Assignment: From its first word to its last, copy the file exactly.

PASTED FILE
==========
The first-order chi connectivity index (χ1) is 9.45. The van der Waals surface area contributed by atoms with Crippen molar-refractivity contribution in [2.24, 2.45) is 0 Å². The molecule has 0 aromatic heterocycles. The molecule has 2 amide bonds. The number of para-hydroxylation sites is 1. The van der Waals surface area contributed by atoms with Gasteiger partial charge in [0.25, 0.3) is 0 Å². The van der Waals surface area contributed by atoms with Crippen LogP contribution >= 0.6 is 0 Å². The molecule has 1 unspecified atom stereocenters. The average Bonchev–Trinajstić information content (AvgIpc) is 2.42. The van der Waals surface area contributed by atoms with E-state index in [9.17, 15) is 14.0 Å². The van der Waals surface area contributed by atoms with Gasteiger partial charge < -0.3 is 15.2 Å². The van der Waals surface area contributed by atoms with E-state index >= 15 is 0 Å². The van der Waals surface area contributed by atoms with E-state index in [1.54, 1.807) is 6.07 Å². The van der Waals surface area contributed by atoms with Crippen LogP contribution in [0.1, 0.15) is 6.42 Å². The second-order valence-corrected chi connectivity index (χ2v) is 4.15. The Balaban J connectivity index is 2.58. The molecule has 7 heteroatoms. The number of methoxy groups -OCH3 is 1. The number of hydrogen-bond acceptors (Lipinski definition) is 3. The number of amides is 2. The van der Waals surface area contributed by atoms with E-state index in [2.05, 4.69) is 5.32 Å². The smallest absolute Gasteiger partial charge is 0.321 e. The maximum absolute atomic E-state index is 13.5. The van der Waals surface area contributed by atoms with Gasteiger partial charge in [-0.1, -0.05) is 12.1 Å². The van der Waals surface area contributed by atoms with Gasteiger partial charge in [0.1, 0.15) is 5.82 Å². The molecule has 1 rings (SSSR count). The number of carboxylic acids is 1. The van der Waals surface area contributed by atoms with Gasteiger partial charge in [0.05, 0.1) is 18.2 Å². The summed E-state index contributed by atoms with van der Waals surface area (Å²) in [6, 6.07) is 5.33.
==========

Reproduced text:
The first-order chi connectivity index (χ1) is 9.45. The van der Waals surface area contributed by atoms with Crippen molar-refractivity contribution in [2.24, 2.45) is 0 Å². The molecule has 0 aromatic heterocycles. The molecule has 2 amide bonds. The number of para-hydroxylation sites is 1. The van der Waals surface area contributed by atoms with Gasteiger partial charge in [0.25, 0.3) is 0 Å². The van der Waals surface area contributed by atoms with Crippen LogP contribution >= 0.6 is 0 Å². The molecule has 1 unspecified atom stereocenters. The average Bonchev–Trinajstić information content (AvgIpc) is 2.42. The van der Waals surface area contributed by atoms with E-state index in [9.17, 15) is 14.0 Å². The van der Waals surface area contributed by atoms with Gasteiger partial charge < -0.3 is 15.2 Å². The van der Waals surface area contributed by atoms with E-state index >= 15 is 0 Å². The van der Waals surface area contributed by atoms with E-state index in [1.54, 1.807) is 6.07 Å². The van der Waals surface area contributed by atoms with Crippen LogP contribution in [0.1, 0.15) is 6.42 Å². The second-order valence-corrected chi connectivity index (χ2v) is 4.15. The Balaban J connectivity index is 2.58. The molecule has 7 heteroatoms. The number of methoxy groups -OCH3 is 1. The number of hydrogen-bond acceptors (Lipinski definition) is 3. The number of amides is 2. The van der Waals surface area contributed by atoms with E-state index in [2.05, 4.69) is 5.32 Å². The smallest absolute Gasteiger partial charge is 0.321 e. The maximum absolute atomic E-state index is 13.5. The van der Waals surface area contributed by atoms with Gasteiger partial charge in [-0.1, -0.05) is 12.1 Å². The van der Waals surface area contributed by atoms with Gasteiger partial charge in [0.1, 0.15) is 5.82 Å². The molecule has 1 rings (SSSR count). The number of carboxylic acids is 1. The van der Waals surface area contributed by atoms with Gasteiger partial charge in [0.05, 0.1) is 18.2 Å². The summed E-state index contributed by atoms with van der Waals surface area (Å²) in [6, 6.07) is 5.33.